How two of history’s greatest investors deal with losses

It’s been a tough month for investors. As of yesterday, roughly half of the stocks in the S&P 500 have fallen into bear markets, with declines greater than 20%. International stock markets have fallen dramatically, with the losses accelerating on the heels of the latest Asian currency “event”.

We’ve seen stuff like this before. There is a worthwhile lesson in considering how a pair of history’s greatest investors have dealt with this kind of thing in the past.

On the surface, Warren Buffett and David Tepper don’t have a lot in common. One runs a diversified conglomerate and reinvests the insurance premiums into both long-term common stock positions and outright acquisitions of great companies. The other manages a hedge fund and aggressively trades in the markets each day.

But they have something in common that is worth considering today: Both Warren Buffett and David Tepper know that volatility is where returns come from and the losses of today set up the outsized gains of tomorrow. They’ve “lost” some money on the way to earning tons of it.

In the summer of 1998, there was a currency crisis that originated in the far east and eventually wound its way around the globe, culminating in the devaluation of the ruble and the blow-up / bailout of the first systemically risky hedge fund in history, Long Term Capital. Both Buffett and Tepper took quite a beating during this so-called “Asian Contagion” event.

As Nick Murray explains, Warren Buffett was down quite a bit that summer.



A very large sum of money, wouldn’t you say? Now what, you ask, does it represent?

It is roughly how much Warren Buffett’s personal shareholdings in his Berkshire Hathaway, Inc. declined in value between July 17 and August 31, 1998. And now for the six billion dollar question. During those forty-five days, how much money did Warren Buffett lose in the stock market? 

The answer is, of course, that he didn’t lose anything. Why? That’s simple: he didn’t sell.

Berkshire Hathaway’s “A” shares had dropped in price from roughly $80,000 per share in June to $59,000 by the end of September. These same exact shares just hit a high of $229,000 this year. Buffett knew that while the price may have been changing for his company’s shares, the value that his companies were creating would not be permanently impaired. This allowed him to wait out the ’98 episode rather than reacting to it.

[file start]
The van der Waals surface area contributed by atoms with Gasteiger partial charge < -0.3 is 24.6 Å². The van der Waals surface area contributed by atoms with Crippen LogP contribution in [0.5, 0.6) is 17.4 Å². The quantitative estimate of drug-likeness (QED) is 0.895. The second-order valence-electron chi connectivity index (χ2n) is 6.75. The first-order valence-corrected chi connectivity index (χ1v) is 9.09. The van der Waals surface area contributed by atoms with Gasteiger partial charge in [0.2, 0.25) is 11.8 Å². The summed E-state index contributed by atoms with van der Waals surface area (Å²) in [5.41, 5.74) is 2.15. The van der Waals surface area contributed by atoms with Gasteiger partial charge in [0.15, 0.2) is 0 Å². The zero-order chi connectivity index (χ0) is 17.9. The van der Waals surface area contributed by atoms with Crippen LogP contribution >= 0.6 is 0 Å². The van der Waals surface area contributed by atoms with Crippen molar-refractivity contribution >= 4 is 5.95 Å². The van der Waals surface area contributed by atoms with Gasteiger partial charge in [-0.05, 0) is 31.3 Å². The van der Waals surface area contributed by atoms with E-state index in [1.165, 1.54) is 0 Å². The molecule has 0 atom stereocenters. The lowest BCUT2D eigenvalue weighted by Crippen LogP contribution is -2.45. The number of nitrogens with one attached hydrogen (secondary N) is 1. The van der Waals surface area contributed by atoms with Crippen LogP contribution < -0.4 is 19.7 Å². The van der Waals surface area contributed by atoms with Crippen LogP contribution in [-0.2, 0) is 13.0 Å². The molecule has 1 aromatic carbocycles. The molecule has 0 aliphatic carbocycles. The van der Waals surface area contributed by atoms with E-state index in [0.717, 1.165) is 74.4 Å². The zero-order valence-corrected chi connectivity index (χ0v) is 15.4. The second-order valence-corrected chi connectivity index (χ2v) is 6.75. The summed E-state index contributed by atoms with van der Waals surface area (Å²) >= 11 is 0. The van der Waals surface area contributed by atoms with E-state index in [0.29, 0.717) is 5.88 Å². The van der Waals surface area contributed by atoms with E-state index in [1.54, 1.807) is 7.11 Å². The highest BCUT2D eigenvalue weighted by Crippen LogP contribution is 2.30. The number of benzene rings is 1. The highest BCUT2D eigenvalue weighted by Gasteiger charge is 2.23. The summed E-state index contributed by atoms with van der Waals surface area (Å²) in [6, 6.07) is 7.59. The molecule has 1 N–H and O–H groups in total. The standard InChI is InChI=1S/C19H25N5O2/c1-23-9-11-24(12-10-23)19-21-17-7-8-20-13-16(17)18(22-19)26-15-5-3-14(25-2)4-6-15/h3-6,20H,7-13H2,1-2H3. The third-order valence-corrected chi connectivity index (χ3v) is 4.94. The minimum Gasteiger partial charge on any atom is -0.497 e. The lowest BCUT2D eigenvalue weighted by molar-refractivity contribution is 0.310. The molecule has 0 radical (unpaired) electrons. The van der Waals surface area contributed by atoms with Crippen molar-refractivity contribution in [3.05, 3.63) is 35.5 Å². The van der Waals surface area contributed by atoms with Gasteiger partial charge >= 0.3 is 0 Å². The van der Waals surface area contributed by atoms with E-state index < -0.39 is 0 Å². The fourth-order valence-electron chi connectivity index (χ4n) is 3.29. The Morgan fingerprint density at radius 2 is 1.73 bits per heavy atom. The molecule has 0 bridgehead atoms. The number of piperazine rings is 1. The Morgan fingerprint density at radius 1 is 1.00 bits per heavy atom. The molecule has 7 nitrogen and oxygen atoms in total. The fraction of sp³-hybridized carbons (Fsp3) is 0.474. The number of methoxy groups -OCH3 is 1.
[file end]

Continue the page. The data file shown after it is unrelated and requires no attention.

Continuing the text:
Meanwhile, 1200 miles away from Omaha, David Tepper’s New York-based Appaloosa hedge fund was struggling with the same market environment. He had all the wrong trades on and it went against him severely. As Tepper himself related to us at the SALT Conference, it was a painful episode, despite how quickly things turned around for him:

Tepper tells us his fund has been down 20 percent or more on three different occasions. This includes the episode in 1998, where he was blown out because of the Asian Contagion and subsequent Russian currency devaluation. Tepper was heavily exposed to emerging markets and Russia, the combination crushed the fund. But then he made it all the way back to Appaloosa’s high water mark within 6 months.

“We did it two more times – people started flooding us with money whenever we were down big because counter-intuitively they knew it was good timing to get in.”

The lesson of 1998 for Tepper was that the massive market drawdowns are the biggest opportunities if you can stick it out. He (and his investors) learned to use these episodes to get even more aggressive. It was a tactic he would famously employ ten years later, during the even more difficult post-Lehman meltdown with Appaloosa down more than 20% from its high watermark.

A million dollars invested with David Tepper in the mid-1990’s would be worth more than $250 million today. These gains would not have come easily for the LP, however. As Tepper once described his strategy, “We’re consistently inconsistent. It’s one of the cornerstones of our success.”

There is an equity risk premium in the markets. Over the long term, stock investors can earn average annual returns that are close to 5% above what they’d be able to earn at the risk-free rate. That’s a huge number when compounded over decades.

But it must be earned the hard way – battling through the worst the markets can throw at us. And, as both Buffett and Tepper can attest, its when stocks are treating us the worst that this premium is right around the corner.


The First Casualty of a Bear Market (TRB)

The Apotheosis of David Tepper (TRB)



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